Moving to a mostly online survey has been contentious. It appears that not enough effort was put into making it easy for people to still do it offline.

But the cost cutting accusations have been challenged.

The way data was collated was changing, and that rate of change is being accelerated.

Newsroom:  Annual census could replace five-year form-filling

The five-yearly national census could become an annual affair as the official statistics agency uses more of the data constantly collected by government agencies rather than rely on declining response rates from individual citizens.

The agency had been testing and refining models for use of administrative data for seven years already. It had intended to use an increasing amount of such data from the 2023 census onwards and instead accelerated its modelling processes to create a statistically robust 2018 census result, McPherson said.

Some 1.2 percent fewer people participated in the census than anticipated. Data gaps left by people not completely filling in their forms meant partial information equivalent to around 500,000 citizens was drawn from administrative data sources rather than census forms filled in on census night, March 6 last year.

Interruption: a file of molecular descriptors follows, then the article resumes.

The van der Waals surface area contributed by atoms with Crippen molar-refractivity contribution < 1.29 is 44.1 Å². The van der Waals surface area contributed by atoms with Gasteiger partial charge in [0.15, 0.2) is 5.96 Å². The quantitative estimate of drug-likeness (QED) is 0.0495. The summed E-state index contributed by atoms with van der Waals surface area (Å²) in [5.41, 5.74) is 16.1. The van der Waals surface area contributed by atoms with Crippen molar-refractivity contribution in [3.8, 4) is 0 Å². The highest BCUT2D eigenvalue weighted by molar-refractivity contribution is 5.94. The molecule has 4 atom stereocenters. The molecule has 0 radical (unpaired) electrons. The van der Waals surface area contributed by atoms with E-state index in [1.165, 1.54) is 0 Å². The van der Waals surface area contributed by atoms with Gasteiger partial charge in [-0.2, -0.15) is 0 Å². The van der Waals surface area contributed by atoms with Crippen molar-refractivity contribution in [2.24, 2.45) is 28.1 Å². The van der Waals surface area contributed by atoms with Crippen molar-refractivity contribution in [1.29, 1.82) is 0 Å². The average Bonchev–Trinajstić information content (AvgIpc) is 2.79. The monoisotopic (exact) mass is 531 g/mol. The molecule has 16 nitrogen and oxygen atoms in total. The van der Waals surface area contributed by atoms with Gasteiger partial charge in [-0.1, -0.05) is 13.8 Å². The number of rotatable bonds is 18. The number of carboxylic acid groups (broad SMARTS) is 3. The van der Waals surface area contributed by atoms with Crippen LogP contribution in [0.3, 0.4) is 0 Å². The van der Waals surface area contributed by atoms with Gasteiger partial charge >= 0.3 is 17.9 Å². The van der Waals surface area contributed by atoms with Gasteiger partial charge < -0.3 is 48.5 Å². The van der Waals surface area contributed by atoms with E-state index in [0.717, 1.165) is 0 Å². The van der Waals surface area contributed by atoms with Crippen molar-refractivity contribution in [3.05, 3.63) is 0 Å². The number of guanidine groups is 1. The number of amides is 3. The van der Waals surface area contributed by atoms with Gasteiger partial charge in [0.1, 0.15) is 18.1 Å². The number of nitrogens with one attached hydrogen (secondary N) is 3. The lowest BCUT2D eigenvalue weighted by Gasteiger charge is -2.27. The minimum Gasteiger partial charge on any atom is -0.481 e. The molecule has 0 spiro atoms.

“The team at Stats NZ has risen to the challenge and delivered a new way of confidently combining the strengths of census and administrative records to create the 2018 census dataset.

“There are now records for approximately 4.7 million people in the census dataset. The number of records is 1.2 percent, or 58,000 people, less than our best estimate of the population on Census Day 6 March 2018. In 2013, the official census undercount was 2.4 percent, or 103,800 people.

McPherson said the 2018 data was robust enough to allow the re-setting of electoral boundaries for the 2020 election and the population funding models used by public hospitals to determine their budgets, contrary to speculation from critics of the census process.